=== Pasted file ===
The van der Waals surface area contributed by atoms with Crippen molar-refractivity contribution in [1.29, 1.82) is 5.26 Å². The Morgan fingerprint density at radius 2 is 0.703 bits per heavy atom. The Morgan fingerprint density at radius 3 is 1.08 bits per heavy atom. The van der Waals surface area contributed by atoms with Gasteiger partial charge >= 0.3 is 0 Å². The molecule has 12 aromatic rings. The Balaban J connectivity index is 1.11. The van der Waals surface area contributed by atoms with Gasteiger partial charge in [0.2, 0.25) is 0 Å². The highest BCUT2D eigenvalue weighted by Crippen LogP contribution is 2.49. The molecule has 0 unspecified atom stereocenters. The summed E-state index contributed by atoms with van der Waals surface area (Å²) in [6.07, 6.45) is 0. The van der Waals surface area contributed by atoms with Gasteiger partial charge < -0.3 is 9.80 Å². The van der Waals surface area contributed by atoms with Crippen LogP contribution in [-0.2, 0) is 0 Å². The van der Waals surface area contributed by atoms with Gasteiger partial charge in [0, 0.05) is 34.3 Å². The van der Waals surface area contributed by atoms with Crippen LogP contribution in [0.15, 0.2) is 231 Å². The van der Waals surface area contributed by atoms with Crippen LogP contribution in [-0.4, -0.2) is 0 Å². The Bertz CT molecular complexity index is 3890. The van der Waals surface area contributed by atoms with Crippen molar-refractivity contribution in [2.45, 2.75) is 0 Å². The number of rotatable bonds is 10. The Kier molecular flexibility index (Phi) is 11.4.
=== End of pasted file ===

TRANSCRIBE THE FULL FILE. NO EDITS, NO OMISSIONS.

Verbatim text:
The van der Waals surface area contributed by atoms with Crippen molar-refractivity contribution in [1.29, 1.82) is 5.26 Å². The Morgan fingerprint density at radius 2 is 0.703 bits per heavy atom. The Morgan fingerprint density at radius 3 is 1.08 bits per heavy atom. The van der Waals surface area contributed by atoms with Gasteiger partial charge >= 0.3 is 0 Å². The molecule has 12 aromatic rings. The Balaban J connectivity index is 1.11. The van der Waals surface area contributed by atoms with Gasteiger partial charge in [0.2, 0.25) is 0 Å². The highest BCUT2D eigenvalue weighted by Crippen LogP contribution is 2.49. The molecule has 0 unspecified atom stereocenters. The summed E-state index contributed by atoms with van der Waals surface area (Å²) in [6.07, 6.45) is 0. The van der Waals surface area contributed by atoms with Gasteiger partial charge < -0.3 is 9.80 Å². The van der Waals surface area contributed by atoms with Crippen LogP contribution in [-0.2, 0) is 0 Å². The van der Waals surface area contributed by atoms with Gasteiger partial charge in [0, 0.05) is 34.3 Å². The van der Waals surface area contributed by atoms with Crippen LogP contribution in [0.15, 0.2) is 231 Å². The van der Waals surface area contributed by atoms with Crippen LogP contribution in [-0.4, -0.2) is 0 Å². The Bertz CT molecular complexity index is 3890. The van der Waals surface area contributed by atoms with Crippen molar-refractivity contribution in [2.45, 2.75) is 0 Å². The number of rotatable bonds is 10. The Kier molecular flexibility index (Phi) is 11.4.